Common Ground 191’s soil Hong Kong could be called the youngest Chinese soil, as it has only been since 1997 that it belonged to the mainland again and, as a “Special Administrative Region of China,” Hong Kong is in such a state of accelerated change that its soil must surely embody that.

* * *

     Kevin Wren was in China in February of 2005. He’s an airline employee, so he does that run often, because it leaves from Los Angeles, near his home in Southern California. He had agreed to collect Chinese soil for Common Ground 191 on this trip. We interviewed him for the story of his take on Hong Kong soil.

     “ There’s a huge Buddha statue about 10 miles from the airport. It’s up on a hill and people make pilgrimages to it. I had a day off and I asked the guy to take me someplace interesting, and I took it from there.”

     “Oh, that’s lovely.”

     “Yeah, I took it from the side of the parking lot.”

     “Well, that’s very spiritual of you.”

     “From what I was told it was the biggest Buddha around. And I guess China would have the biggest Buddha’s.”

     “How big was it? The size of a five-story building?”

     “Yeah, it was close to that. It’s a tourist attraction, a place people visit.”

     “So it was huge. Was it gold?”

     “Yeah, it was gold-ish.”

     Buddha’s do not get any bigger than this, especially seated, outdoor Buddha’s. Dreamed up by the community of monks on Lantau, it took more than 10 years to build. Made entirely of metal and consisting of a steel framework covered by a steel and bronze skin, it has over one ton of gold amalgam, with 268 steps.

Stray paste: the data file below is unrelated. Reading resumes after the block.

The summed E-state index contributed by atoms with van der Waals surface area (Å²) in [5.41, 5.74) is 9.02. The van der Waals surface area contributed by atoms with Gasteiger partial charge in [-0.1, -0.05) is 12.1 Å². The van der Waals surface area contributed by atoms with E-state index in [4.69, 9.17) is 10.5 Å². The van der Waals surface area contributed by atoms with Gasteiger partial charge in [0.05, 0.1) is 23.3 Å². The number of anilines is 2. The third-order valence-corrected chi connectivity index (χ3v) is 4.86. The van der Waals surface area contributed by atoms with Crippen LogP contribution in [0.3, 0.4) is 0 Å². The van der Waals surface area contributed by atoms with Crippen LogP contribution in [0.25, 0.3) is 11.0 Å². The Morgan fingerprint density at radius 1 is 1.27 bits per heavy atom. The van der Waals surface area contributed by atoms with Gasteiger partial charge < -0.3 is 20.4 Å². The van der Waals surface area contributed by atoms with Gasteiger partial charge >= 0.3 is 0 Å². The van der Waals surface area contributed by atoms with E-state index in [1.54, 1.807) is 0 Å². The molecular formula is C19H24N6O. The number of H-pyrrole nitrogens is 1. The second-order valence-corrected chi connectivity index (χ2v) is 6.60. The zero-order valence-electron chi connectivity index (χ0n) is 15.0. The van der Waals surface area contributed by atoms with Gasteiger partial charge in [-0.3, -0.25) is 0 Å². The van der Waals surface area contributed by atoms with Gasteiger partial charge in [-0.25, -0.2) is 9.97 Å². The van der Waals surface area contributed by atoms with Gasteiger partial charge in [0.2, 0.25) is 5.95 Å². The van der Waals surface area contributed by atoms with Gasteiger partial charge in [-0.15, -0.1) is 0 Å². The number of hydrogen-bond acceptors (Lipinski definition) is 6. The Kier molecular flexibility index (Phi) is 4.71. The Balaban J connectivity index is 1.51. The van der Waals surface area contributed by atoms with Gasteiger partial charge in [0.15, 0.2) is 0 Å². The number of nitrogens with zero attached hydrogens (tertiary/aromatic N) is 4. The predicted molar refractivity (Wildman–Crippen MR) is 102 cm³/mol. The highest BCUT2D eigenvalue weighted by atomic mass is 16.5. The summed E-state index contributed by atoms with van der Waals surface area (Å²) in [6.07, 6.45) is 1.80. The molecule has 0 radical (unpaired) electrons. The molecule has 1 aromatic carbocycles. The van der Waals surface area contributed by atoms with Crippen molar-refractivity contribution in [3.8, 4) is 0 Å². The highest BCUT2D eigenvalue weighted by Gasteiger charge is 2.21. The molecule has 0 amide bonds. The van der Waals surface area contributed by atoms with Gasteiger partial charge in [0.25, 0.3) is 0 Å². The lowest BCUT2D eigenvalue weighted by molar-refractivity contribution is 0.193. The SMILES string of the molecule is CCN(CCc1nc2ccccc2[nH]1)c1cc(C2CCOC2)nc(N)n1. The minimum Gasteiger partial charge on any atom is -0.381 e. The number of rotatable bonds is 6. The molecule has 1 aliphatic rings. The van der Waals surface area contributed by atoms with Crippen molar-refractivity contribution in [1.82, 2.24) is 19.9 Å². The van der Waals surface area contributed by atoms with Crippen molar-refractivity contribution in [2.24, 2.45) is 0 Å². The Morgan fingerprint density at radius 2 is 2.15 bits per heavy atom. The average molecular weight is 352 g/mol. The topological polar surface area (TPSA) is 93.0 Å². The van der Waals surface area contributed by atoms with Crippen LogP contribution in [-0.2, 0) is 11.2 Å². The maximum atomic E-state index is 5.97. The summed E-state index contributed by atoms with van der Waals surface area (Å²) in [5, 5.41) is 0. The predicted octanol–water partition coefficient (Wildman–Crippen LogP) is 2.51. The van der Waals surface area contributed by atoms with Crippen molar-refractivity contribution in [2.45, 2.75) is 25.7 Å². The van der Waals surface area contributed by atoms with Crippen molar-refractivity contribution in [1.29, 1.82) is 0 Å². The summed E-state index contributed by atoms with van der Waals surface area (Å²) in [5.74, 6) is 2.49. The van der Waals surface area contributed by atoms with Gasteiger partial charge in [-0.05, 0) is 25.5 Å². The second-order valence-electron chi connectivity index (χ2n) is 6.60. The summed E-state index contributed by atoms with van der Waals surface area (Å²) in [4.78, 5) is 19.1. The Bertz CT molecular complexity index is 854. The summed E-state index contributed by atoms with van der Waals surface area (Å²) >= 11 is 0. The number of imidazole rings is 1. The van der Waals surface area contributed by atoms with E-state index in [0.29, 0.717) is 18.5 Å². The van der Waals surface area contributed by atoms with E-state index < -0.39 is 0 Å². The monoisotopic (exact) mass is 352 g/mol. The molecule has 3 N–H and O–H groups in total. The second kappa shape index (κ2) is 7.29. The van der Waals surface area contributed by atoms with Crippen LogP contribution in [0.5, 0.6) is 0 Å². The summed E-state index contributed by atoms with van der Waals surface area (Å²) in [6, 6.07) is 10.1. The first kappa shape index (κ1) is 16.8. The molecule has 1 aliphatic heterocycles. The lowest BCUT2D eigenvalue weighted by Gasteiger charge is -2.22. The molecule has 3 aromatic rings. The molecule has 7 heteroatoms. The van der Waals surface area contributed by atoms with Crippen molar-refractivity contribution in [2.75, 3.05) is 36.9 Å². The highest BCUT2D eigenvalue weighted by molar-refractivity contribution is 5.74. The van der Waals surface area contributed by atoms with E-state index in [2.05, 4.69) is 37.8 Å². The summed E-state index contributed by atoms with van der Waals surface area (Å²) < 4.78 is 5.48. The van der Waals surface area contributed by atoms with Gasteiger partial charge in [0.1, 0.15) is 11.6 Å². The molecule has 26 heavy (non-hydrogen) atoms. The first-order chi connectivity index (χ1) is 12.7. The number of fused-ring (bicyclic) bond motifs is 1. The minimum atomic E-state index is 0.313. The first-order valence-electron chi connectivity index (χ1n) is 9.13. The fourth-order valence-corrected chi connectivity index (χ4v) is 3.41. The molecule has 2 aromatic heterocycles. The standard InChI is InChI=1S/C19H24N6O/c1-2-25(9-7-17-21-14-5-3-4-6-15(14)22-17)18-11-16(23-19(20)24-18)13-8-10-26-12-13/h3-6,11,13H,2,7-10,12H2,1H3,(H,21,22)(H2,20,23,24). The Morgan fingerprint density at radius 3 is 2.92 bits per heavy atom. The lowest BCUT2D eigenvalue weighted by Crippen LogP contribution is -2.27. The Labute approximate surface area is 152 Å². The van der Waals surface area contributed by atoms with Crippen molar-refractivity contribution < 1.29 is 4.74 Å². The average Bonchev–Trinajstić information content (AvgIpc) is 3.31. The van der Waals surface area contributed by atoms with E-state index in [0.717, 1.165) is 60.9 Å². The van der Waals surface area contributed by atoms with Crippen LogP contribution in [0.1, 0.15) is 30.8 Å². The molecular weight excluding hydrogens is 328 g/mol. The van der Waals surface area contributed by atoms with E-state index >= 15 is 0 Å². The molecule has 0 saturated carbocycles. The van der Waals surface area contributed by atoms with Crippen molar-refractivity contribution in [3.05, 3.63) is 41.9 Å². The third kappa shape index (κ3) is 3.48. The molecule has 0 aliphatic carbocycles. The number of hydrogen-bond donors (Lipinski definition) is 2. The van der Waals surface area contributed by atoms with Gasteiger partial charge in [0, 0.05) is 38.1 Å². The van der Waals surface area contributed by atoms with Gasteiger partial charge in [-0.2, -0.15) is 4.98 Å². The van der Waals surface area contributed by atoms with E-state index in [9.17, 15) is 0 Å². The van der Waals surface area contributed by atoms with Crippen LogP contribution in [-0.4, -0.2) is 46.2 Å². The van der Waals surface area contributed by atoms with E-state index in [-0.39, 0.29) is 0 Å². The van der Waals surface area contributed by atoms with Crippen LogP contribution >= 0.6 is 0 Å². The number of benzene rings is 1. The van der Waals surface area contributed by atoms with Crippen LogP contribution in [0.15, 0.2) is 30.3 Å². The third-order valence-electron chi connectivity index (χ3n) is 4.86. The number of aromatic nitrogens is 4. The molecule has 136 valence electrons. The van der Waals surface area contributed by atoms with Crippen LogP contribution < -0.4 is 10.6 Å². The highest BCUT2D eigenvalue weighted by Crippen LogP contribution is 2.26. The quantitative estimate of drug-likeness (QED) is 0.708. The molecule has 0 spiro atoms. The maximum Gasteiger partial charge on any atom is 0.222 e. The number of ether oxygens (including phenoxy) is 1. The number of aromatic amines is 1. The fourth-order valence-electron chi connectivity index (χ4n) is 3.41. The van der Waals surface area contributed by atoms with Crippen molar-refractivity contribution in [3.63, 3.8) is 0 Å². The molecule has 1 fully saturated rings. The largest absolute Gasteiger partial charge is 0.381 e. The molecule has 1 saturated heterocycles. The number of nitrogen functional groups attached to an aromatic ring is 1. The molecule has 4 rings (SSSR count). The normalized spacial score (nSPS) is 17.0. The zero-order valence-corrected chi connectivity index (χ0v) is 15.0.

“Can you visualize it for us?”

     “I guess it was impressive. I was looking at dirt. Not taking in my surroundings. But so many people collect dirt. Not like for our project, people who do what I do for a living. They bring home sand or dirt from wherever they go.”

     “They do? And why do you think they do that?”

     “I guess just to have something to say—like people collect figurines, you know? And it’s so easy for them just to scoop it up and take it home. I’ve talked to so many people that collect dirt from places they’ve gone to. I say, ‘What do you do it for?’ They say, ‘I just collect it.’ I say, ‘What do you do with it?’ They say, ‘Keep it in jars in the house.’ ‘You know, that sounds stupid to me,’ and they say, ‘Wait a minute, you’re the guy carrying DHL and UPS boxes around. Why do you have so many bags and boxes around?’ ‘I’ve got boxes for dirt.’ ‘You’ve got what?’ ’I’ve got boxes for dirt.’ ‘Excuse me?’

     “Was it an urban or rural setting?”

     “It wasn’t urban in Hong Kong, maybe a couple of apartment buildings within the area, but it was basically just greenery around.”

     “Like a park?”

     “Yes. It was set aside. No water, on a hill with grass and trees. That part of Hong Kong is just green mountains, and it’s—I would say where the Buddha is it’s maybe 40 minutes from where the new Disneyland’s being built. Whenever we left the apartment, we’d say, ‘Hey, there it is,’ but you can’t see Space Mountain yet. It’s not in an urban area. There are apartments around but it’s too rural to be urban, because it’s basically in the mountains. Maybe 20 years from now it’ll become urban because they’ll run out of room.”

     So 40 minutes from the biggest Buddha in the world is the site of the new Disneyland, and our Common Ground 191 soil came from a juncture of these two cultural icons in Hong Kong, a place sorting out two governing systems, communism and colonialism—duality in the place famous for the Yin-Yang symbol. Ah, soh.